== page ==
efficient as a newspaper can operate, one medium is not sufficient on a campus
this size. " Rosenthal added, "We will serve as a medium for
information. Simple things like whether the buses are running during
a snowstorm will be broadcast with the immediacy that only we can
provide. "Rosenthal said that WCDB will also feature editorial
commentary by members of the stations as well as non-station
members. "We will invite participation. If there is a
specific issue in question, we would like to make ourselves available as a
forum of debate. "For members of the station, the debut broadcast
today will be the culmination of years of work which were hampered by what
seemed to be a never-ending array of problems.
"There hasn't been one step along the way in which at least one thing didn't go
wrong," said Rosenthal. "Nothing went without a hitch. "
"There are dozens of former station managers who worked hard, but never saw an
FM station," said Rosenthal. "Fortunately, those who are directly
responsible are still in the Albany area and will be able to hear the
station. " One of the people Rosenthal mentioned is Eric Goldstein,
currently a day announcer at WROW FM. Goldstein was station manager
last year, when the FCC granted the station a building permit.
"Eric is individually responsible for much of the work," said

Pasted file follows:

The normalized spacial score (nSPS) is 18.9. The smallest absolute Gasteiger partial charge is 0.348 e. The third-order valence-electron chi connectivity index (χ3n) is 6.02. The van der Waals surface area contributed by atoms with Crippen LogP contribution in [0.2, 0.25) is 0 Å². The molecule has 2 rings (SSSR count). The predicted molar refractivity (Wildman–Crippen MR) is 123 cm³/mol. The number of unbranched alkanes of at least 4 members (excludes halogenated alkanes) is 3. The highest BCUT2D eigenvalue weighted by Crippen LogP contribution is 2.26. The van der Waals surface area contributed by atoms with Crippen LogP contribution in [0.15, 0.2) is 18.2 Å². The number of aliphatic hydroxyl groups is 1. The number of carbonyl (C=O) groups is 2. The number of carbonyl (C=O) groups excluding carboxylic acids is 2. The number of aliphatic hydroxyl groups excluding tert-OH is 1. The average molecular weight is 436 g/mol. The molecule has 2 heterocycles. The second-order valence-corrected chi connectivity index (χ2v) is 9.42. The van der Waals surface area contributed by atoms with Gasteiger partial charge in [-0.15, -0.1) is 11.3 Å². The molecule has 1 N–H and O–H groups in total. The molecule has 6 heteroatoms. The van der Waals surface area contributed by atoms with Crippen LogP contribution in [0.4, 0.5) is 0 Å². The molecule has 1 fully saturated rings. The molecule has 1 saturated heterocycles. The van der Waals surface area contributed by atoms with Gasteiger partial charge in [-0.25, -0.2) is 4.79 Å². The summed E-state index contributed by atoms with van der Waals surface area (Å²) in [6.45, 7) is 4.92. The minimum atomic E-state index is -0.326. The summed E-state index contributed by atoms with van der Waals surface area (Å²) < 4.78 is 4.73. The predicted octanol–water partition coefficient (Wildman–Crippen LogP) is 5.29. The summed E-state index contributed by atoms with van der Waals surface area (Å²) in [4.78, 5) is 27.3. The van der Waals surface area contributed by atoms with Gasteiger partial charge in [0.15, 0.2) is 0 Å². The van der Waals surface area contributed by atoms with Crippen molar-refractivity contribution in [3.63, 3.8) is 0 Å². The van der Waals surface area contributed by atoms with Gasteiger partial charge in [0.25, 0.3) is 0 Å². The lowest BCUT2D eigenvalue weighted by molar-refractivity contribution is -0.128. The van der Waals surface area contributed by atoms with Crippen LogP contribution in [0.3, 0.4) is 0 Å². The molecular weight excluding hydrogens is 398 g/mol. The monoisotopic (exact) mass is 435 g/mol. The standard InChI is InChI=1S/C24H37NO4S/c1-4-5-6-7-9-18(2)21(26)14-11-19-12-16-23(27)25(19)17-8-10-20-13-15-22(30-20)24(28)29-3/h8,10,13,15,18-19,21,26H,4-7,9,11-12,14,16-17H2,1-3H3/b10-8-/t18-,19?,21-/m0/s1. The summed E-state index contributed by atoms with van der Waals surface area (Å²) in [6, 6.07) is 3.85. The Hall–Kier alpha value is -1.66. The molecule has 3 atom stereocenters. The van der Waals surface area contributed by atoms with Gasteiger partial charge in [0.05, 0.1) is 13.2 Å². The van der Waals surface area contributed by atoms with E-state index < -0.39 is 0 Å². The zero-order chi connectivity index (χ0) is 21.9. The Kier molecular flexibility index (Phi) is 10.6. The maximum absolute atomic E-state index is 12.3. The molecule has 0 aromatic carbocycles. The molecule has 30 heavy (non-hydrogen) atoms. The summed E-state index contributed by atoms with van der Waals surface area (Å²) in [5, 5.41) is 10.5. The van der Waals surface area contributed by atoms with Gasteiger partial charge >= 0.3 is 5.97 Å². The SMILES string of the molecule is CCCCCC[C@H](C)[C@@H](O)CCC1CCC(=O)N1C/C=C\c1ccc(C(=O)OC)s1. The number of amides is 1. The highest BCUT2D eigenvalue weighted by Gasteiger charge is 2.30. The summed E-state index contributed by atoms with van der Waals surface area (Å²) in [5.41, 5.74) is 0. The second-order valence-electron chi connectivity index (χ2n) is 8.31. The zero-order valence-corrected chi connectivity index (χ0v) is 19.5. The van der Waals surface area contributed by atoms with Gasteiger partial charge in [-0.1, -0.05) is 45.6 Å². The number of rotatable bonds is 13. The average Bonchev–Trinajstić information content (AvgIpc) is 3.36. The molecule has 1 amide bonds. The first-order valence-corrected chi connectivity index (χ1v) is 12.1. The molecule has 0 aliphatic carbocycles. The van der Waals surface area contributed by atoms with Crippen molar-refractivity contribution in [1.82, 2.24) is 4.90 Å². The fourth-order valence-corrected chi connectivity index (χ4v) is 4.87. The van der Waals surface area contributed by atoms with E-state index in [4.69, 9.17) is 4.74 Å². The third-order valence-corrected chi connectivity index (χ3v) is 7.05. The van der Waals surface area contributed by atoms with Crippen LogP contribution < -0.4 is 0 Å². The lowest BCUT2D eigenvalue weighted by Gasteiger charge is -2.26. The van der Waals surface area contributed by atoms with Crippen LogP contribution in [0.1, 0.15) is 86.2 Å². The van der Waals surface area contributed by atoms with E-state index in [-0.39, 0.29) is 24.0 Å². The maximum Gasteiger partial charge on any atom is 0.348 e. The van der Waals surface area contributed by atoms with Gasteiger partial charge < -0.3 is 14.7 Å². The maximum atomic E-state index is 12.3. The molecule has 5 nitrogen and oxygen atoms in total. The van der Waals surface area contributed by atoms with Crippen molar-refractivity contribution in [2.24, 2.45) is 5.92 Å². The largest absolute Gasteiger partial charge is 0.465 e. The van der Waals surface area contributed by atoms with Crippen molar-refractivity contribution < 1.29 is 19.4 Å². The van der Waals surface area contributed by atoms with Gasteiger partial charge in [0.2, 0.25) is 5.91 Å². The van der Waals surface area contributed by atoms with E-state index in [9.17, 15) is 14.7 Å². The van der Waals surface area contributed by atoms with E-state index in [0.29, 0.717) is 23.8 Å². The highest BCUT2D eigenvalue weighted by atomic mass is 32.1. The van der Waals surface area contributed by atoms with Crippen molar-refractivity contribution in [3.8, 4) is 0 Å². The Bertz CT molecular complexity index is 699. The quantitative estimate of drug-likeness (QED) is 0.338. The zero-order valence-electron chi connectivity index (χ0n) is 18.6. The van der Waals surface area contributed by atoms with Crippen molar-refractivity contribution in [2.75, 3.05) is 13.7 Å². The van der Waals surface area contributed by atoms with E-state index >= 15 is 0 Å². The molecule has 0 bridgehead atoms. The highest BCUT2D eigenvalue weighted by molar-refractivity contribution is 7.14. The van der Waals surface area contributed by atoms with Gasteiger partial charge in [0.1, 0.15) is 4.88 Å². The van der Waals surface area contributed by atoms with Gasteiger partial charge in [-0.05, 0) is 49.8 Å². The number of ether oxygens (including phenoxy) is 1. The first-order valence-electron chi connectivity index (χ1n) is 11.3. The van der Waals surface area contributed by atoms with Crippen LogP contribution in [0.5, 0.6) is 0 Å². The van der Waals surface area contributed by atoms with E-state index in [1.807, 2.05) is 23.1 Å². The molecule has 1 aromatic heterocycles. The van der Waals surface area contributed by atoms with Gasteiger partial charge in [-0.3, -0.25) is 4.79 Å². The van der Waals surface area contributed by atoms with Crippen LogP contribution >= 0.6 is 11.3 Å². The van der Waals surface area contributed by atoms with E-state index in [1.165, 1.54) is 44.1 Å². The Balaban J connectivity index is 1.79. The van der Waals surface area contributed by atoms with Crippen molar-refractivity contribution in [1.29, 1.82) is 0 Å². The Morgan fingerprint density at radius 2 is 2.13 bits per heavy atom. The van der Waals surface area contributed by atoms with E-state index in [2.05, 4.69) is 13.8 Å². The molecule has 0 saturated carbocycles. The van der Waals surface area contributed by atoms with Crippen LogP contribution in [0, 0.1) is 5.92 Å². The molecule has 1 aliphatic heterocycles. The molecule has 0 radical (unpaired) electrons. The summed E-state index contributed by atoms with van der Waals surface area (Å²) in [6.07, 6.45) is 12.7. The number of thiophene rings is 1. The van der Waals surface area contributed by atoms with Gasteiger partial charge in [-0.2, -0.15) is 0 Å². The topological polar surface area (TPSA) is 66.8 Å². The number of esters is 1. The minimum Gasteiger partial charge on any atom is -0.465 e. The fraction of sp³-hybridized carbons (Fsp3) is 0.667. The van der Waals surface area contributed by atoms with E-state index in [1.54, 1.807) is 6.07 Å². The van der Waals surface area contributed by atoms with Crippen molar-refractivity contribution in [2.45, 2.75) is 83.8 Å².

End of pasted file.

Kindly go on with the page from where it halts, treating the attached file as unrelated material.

Rosenthal. Goldstein said last night that he felt good that the
station was finally going on the air, but was sorry that it took so
long. "WCDB will be a top sounding station," said
Goldstein. "The management is excellent - Paul Rosenthal took care
of the construction. Seeing that all of the plans are executed is
really the most difficult part. He is probably the most active and
competent station manager that place has had and they are fortunate to have
someone as imaginative as he to begin programming."
Goldstein said that the first serious attempt to go FM was in 1973 when the
station submitted an application to the SUNYA administration which included a
technical study by the station's staff. "Unfortunately, the
administration realized that it could never go in as is because it was fraught
with errors. " At that point, the radio station was called WSUA and
was piped in via carrier current. "The problem was that the people
looked at our own technical people; we're not a technically oriented school
like RPI or MIT and have never had a great mass of engineers," said
Goldstein. "Those people looked at the problem, and it seemed
Goldstein said that a key cog in the progress of going FM was the hiring of a
consultant Ed Perry, who specialized in getting college radio stations
licensed, and who did the entire technical part of the application.
When Goldstein took over the station, there was a move by Central Council